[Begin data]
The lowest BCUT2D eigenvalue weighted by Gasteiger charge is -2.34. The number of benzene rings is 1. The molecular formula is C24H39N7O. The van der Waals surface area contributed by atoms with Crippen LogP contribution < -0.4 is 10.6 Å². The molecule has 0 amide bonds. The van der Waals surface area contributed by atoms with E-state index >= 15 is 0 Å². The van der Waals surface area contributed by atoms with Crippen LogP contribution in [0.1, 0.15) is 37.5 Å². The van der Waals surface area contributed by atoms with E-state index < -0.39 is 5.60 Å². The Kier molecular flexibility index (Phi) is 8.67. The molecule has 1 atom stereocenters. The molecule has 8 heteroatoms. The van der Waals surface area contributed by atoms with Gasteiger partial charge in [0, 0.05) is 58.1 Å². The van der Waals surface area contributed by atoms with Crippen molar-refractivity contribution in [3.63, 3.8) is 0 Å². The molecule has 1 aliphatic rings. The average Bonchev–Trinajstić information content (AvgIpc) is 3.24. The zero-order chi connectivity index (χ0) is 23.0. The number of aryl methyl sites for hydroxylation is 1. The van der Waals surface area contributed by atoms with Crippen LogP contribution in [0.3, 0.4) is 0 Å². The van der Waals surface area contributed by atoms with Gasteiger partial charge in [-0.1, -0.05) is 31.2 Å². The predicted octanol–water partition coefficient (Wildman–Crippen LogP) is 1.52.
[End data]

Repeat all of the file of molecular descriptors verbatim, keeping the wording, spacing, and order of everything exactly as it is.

The lowest BCUT2D eigenvalue weighted by Gasteiger charge is -2.34. The number of benzene rings is 1. The molecular formula is C24H39N7O. The van der Waals surface area contributed by atoms with Crippen LogP contribution < -0.4 is 10.6 Å². The molecule has 0 amide bonds. The van der Waals surface area contributed by atoms with E-state index >= 15 is 0 Å². The van der Waals surface area contributed by atoms with Crippen LogP contribution in [0.1, 0.15) is 37.5 Å². The van der Waals surface area contributed by atoms with E-state index < -0.39 is 5.60 Å². The Kier molecular flexibility index (Phi) is 8.67. The molecule has 1 atom stereocenters. The molecule has 8 heteroatoms. The van der Waals surface area contributed by atoms with Gasteiger partial charge in [0, 0.05) is 58.1 Å². The van der Waals surface area contributed by atoms with Crippen molar-refractivity contribution in [3.63, 3.8) is 0 Å². The molecule has 1 aliphatic rings. The average Bonchev–Trinajstić information content (AvgIpc) is 3.24. The zero-order chi connectivity index (χ0) is 23.0. The number of aryl methyl sites for hydroxylation is 1. The van der Waals surface area contributed by atoms with Crippen LogP contribution in [0.3, 0.4) is 0 Å². The van der Waals surface area contributed by atoms with Gasteiger partial charge in [-0.1, -0.05) is 31.2 Å². The predicted octanol–water partition coefficient (Wildman–Crippen LogP) is 1.52.